DEFF Research Database (Denmark)

    Helms, Niels Henrik; Hundebøl, Jesper

    2006-01-01

    The potentials of pervasive communication in learning within industry and education are right know being explored through different R&D projects. This paper outlines the background for and the possible learning potentials in what we describe as pervasive learning environments (PLE). PLE's differ...... from virtual learning environments (VLE) primarily because in PLE's the learning content is very much related to the actual context in which the learner finds himself. Two local (Denmark) cases illustrate various aspects of pervasive learning. One is the eBag, a pervasive digital portfolio used...... in schools. The other is moreover related to work based learning in that it foresees a community of practitioners accessing, sharing and adding to knowledge and learning objects held within a pervasive business intelligence system. Limitations and needed developments of these and other systems are discussed...

  16. Learning Design Tools

    NARCIS (Netherlands)

    Griffiths, David; Blat, Josep; Garcia, Rocío; Vogten, Hubert; Kwong, KL

    2005-01-01

    Griffiths, D., Blat, J., Garcia, R., Vogten, H. & Kwong, KL. (2005). Learning Design Tools. In: Koper, R. & Tattersall, C., Learning Design: A Handbook on Modelling and Delivering Networked Education and Training (pp. 109-136). Berlin-Heidelberg: Springer Verlag.

  17. Genetic Science Learning Center

    Science.gov (United States)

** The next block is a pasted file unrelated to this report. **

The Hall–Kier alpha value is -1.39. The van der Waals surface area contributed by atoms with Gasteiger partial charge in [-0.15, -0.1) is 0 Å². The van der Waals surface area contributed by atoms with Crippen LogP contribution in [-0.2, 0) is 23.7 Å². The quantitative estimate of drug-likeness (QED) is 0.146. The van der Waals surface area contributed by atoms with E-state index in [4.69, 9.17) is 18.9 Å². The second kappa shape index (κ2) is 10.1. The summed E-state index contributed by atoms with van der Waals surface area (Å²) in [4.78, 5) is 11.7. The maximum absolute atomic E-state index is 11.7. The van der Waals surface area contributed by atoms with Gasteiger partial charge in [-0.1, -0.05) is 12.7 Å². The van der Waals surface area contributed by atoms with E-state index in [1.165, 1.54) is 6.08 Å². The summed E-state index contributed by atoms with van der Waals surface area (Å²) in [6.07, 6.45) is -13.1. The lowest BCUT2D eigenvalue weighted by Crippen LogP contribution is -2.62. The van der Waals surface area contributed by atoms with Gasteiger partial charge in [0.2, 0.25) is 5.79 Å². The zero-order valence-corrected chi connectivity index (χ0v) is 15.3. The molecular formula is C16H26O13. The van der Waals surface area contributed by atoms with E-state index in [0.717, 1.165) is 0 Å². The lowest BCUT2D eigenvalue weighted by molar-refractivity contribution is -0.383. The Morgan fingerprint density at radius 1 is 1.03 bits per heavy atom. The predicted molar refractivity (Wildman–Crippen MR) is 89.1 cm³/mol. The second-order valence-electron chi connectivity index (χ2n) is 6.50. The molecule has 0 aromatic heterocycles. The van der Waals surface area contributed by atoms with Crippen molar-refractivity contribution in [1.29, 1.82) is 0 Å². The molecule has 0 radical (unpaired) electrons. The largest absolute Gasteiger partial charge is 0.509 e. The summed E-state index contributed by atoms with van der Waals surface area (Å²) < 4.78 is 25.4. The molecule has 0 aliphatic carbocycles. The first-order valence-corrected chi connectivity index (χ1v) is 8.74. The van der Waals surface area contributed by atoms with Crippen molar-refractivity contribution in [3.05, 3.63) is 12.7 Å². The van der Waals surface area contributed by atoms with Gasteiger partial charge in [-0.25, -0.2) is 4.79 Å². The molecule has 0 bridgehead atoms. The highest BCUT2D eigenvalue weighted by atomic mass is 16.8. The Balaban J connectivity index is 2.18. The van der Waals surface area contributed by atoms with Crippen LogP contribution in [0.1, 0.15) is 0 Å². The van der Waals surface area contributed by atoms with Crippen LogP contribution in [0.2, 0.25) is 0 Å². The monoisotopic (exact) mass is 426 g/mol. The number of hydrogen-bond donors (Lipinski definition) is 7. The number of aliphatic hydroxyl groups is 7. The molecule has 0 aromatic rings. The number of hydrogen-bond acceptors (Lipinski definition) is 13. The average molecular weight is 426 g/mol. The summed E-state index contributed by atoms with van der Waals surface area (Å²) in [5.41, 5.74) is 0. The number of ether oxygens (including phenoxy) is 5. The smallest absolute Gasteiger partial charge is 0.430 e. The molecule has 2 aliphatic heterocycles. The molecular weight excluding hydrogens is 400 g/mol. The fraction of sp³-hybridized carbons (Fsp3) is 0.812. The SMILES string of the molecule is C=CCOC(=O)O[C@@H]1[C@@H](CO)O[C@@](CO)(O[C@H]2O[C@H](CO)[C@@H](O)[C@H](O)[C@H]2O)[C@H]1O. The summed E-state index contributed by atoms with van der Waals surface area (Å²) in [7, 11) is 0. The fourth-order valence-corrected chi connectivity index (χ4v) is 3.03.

Genetic Science Learning Center Making science and health easy for everyone to understand Home News Our Team What We Do ... Collaboration Conferences Current Projects Publications Contact The Genetic Science Learning Center at The University of Utah is a ...

  18. Mobile Informal Learning

    NARCIS (Netherlands)

    Glahn, Christian; Börner, Dirk

    2010-01-01

    Glahn, C., & Börner, D. (2009). Mobile Informal Learning. Presented at Mobile Learning in Context Symposium at the Open University of the Netherlands. September, 11, 2009, Heerlen, The Netherlands: Open University of the Netherlands.

  19. Making Learning Meaningful.

    Science.gov (United States)

    Odom, A. Louis; Kelly, Paul V.

    1998-01-01

    Discusses two theories of cognitive development, Ausubel's theory of verbal learning and Piaget's development theory. Illustrates that both concept mapping and the learning cycle are rooted in these two theories. (DDR)

  20. New learning : three ways to learn in a new balance

    NARCIS (Netherlands)

    Simons, P.R.J.

    2000-01-01

    Because people are learning all the time, we need criteria that can help us distinguish between better and worse kinds of learning. Organizations and societies as well as the psychology of learning ask for new learning outcomes, new learning processes and new forms of instruction. New learning